The former costars’ drama continued one month later when Monique alleged on the “Behind the Velvet Rope” podcast that she was treated like “less than a human” on the Bravo series. Candiace seemingly threw shade at the claims, tweeting in January 2021, “Smh. I quit a job once that I really hated. I was ELATED to be rid of a place and ppl that were just not for me. After I left, I never talked about that job again. Bc I left of my own volition. It was my choice. Any resentment died w/ my choice to leave. I’ll just leave this here.”

With the feud in her rearview, Monique is looking forward to viewers getting to see a more authentic side of herself on her new OWN series, which premieres on Saturday, May 14. Scroll down for Us Weekly‘s exclusive Q&A with the Love & Marriage: DC star:

Us Weekly: You’re starring in a new show on OWN called Love & Marriage: DC. How does it feel to be back on TV after over two years?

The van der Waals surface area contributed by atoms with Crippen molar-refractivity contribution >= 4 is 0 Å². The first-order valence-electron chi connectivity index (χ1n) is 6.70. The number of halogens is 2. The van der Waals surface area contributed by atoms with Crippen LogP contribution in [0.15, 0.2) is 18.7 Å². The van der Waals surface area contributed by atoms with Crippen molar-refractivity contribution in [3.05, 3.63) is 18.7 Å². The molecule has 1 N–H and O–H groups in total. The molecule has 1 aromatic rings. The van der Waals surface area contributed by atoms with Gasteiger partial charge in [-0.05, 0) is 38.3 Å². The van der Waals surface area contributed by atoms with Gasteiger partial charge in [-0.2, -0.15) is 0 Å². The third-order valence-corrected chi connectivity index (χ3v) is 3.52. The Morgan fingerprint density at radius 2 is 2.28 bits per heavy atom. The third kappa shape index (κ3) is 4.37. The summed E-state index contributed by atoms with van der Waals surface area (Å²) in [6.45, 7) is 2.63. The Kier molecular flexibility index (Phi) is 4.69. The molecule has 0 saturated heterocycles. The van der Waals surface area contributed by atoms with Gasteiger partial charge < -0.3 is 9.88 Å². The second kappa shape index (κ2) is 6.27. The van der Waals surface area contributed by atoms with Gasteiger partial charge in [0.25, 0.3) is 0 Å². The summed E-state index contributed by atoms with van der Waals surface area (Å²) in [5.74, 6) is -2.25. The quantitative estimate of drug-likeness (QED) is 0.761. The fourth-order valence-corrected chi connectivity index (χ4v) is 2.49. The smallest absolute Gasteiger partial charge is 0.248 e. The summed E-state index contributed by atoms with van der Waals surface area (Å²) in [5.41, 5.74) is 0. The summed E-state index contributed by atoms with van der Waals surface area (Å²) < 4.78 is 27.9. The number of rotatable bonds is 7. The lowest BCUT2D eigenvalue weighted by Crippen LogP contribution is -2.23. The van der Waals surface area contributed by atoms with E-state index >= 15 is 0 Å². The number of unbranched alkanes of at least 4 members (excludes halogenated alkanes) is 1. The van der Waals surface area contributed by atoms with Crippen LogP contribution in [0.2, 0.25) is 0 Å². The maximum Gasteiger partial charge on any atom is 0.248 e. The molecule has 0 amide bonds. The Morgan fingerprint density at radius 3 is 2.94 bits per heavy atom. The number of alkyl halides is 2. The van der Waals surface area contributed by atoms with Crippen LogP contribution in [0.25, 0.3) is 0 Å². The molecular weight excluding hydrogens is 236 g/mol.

Monique Samuels: It’s almost like I’m back for the first time because I do not feel like people were able to see the full picture with my first go-around on reality TV. My initial mission was to show what a Black family looks like, what a Black marriage looks like on reality TV. There are a lot of stereotypes. And my husband and I wanted to show people this is how we are and I don’t know that I ever had that opportunity. Then fast forward to Love & Marriage: DC. This was the perfect fit for me. And I do believe everything in life happens for a reason. Everything I went through leading up to this moment was for Love & Marriage: DC. We are able to really showcase here’s our family, here’s our marriage, here we are as entrepreneurs, here we are as parents, and here we are amongst a beautiful circle of other people who are in the same position as us and we are all learning and growing from each other. It’s more up my alley this time around. And you’ll see so many different sides of me because I feel as though I was put into somewhat of a box the first time people saw me on reality TV.

Us: Love & Marriage: DC is premiering May 14. As everyone knows, you starred on The Real Housewives of Potomac. Why did you decide to return to TV with this new show?